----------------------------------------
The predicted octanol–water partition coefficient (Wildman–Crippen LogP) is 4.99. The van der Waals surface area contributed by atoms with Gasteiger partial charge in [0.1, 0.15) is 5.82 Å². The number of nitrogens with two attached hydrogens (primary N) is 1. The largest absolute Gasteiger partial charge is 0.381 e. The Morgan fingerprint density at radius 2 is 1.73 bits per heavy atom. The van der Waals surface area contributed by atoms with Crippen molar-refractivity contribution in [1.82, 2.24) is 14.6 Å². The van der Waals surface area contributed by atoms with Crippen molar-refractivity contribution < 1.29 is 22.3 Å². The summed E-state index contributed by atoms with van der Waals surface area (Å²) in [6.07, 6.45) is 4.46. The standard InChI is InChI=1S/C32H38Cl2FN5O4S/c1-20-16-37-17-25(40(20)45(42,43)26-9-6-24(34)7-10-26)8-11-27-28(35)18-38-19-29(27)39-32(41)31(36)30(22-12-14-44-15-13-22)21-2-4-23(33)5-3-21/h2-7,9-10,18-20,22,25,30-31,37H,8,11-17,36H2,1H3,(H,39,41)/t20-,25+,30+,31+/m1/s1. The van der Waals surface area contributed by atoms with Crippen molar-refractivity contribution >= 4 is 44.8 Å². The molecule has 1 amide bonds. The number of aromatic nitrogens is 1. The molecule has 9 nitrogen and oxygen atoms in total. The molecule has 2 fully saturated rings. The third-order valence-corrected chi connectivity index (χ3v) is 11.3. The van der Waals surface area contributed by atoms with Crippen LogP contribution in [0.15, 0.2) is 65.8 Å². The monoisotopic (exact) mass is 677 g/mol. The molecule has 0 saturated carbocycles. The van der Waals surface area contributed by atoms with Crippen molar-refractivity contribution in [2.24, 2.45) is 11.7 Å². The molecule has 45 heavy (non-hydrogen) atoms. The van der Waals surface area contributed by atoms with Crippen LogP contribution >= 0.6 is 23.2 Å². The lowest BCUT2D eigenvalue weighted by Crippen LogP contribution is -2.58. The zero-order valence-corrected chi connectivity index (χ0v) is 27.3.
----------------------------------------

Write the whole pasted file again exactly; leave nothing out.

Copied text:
The predicted octanol–water partition coefficient (Wildman–Crippen LogP) is 4.99. The van der Waals surface area contributed by atoms with Gasteiger partial charge in [0.1, 0.15) is 5.82 Å². The number of nitrogens with two attached hydrogens (primary N) is 1. The largest absolute Gasteiger partial charge is 0.381 e. The Morgan fingerprint density at radius 2 is 1.73 bits per heavy atom. The van der Waals surface area contributed by atoms with Crippen molar-refractivity contribution in [1.82, 2.24) is 14.6 Å². The van der Waals surface area contributed by atoms with Crippen molar-refractivity contribution < 1.29 is 22.3 Å². The summed E-state index contributed by atoms with van der Waals surface area (Å²) in [6.07, 6.45) is 4.46. The standard InChI is InChI=1S/C32H38Cl2FN5O4S/c1-20-16-37-17-25(40(20)45(42,43)26-9-6-24(34)7-10-26)8-11-27-28(35)18-38-19-29(27)39-32(41)31(36)30(22-12-14-44-15-13-22)21-2-4-23(33)5-3-21/h2-7,9-10,18-20,22,25,30-31,37H,8,11-17,36H2,1H3,(H,39,41)/t20-,25+,30+,31+/m1/s1. The van der Waals surface area contributed by atoms with Crippen molar-refractivity contribution >= 4 is 44.8 Å². The molecule has 1 amide bonds. The number of aromatic nitrogens is 1. The molecule has 9 nitrogen and oxygen atoms in total. The molecule has 2 fully saturated rings. The third-order valence-corrected chi connectivity index (χ3v) is 11.3. The van der Waals surface area contributed by atoms with Crippen LogP contribution in [0.15, 0.2) is 65.8 Å². The monoisotopic (exact) mass is 677 g/mol. The molecule has 0 saturated carbocycles. The van der Waals surface area contributed by atoms with Crippen molar-refractivity contribution in [2.24, 2.45) is 11.7 Å². The molecule has 45 heavy (non-hydrogen) atoms. The van der Waals surface area contributed by atoms with Crippen LogP contribution >= 0.6 is 23.2 Å². The lowest BCUT2D eigenvalue weighted by Crippen LogP contribution is -2.58. The zero-order valence-corrected chi connectivity index (χ0v) is 27.3.